Last fiddled with by Uncwilly on 2005-03-18 at 14:04

2005-03-18, 17:42   #16
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100010111111002 Posts

Quote:
 Originally Posted by Uncwilly Is it possible to post some of the code that you used?
I didn't use any code: I generated the primes using dsouza123's program, copied them into excel and counted the frequencies.

They were
2 to 30 21202
32 to 60 7604
62 to 90 2635
92 to 120 907
122 to 150 273
152 to 180 95

152+ 48

total: 32764

so 21202 gaps will code in 4 bits, 7604 in 8 and so on

 2005-03-18, 19:55 #17 grandpascorpion     Jan 2005 Transdniestr 1111101112 Posts Unregistered, I think there's an even better way to do this, albeit a tad harder to implement. Start with a set of numbers relatively prime to some product of the first n primes, like 30030 or 510510. That set will always be the primes to that point minus the prime factors plus 1. The sieved set size for 30030 is 3243. So, 1 in sieve gap terms translates roughly on average to 9. Since you dealing with a sieved range, it stands to reason that these sort of gaps would be much smaller. I would imagine a 3 bit would be implementable for gaps 1-7 3 bits - sieve gaps 1-7 8 bits - sieve gaps 8-23 12 bits - sieve gaps 24-128 16 bits - sieve 129-1024 (rarely necessary) I did a check: the minimum gap check for 23 for a sieved set of 30030 is 96. So, all gaps under <=96 could be handled in 8 bits. Similarly, for 3 bits, all gaps under 7 (a real gap of 26) could be handled. Note: These are min. values, the max values for the 30030-sieved gaps of 7 and 23 are 130 and 318 respectively. I'll try to implement this this weekend and see how compact it would be.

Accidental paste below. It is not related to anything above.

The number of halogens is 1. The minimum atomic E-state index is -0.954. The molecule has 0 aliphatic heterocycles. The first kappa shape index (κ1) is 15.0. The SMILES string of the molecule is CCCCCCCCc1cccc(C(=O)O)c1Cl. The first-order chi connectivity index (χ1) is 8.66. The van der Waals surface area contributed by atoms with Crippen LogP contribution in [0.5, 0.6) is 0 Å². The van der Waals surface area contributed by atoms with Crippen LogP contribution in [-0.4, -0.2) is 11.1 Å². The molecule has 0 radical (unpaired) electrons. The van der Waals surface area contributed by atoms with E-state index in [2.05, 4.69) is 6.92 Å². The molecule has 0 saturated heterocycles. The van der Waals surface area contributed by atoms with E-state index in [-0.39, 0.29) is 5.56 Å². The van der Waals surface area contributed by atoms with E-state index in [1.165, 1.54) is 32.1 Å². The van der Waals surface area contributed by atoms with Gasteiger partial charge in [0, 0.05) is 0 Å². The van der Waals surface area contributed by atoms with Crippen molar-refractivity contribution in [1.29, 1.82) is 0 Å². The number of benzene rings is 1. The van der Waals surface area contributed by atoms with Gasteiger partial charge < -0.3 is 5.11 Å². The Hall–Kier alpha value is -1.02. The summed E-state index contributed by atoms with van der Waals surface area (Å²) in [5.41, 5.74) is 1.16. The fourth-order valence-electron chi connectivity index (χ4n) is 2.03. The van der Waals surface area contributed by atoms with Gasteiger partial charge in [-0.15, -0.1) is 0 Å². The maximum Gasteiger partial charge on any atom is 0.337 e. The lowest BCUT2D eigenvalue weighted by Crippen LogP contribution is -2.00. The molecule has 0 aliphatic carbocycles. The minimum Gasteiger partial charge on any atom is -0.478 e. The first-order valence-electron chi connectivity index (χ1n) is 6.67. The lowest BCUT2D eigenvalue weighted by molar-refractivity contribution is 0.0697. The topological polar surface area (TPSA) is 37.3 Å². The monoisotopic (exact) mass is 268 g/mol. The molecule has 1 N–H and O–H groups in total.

2005-03-19, 00:18 #18 Richard Cameron     Mar 2005 2×5×17 Posts Grandpascorpion I think your approach could reduce the storage requirement quite a bit. But it all depends on the distribution of gaps, not just the average sizes. So I'm interested to see what results you get. Richard Cameron -thought it would be polite to register.
 2005-03-20, 00:50 #19 grandpascorpion     Jan 2005 Transdniestr 1111101112 Posts Hi Richard, I got off on the wrong foot with the sieved range. I was working with the primes themselves not the set of relatively prime numbers. I worked with 30030 sieve (2*3*5*7*11*13). I ran a very similar range (a little bit different due a quick-and-dirty sieve implementation) There were 33424 primes from 19999999999980 to 20000001020999 Max sieve gap is: 72 and max real gap is 376 444 Bit Total: 143212, 353 Bit total: 146644, Avg. is 4 Sieveless Bit Count: 203204 The sieveless count is 4 bits for 2-30, 8 for 32-62, 12 for 64-94 (so this would be take a bit less space than your scheme) As you can see, it takes lroughly 16kb to store the primes within roughly a 1Mb range. Not using a sieve, takes more than 25k. It may be overkill but I'll try the next higher range 510510 (30030*17) and see how much that would improve the storage. BTW, for the 30030, sieve range the 353 scheme (3 bits < 8, 8 bits < 24, 11 bits < 64) does better through about 1.1-1.2*10^12.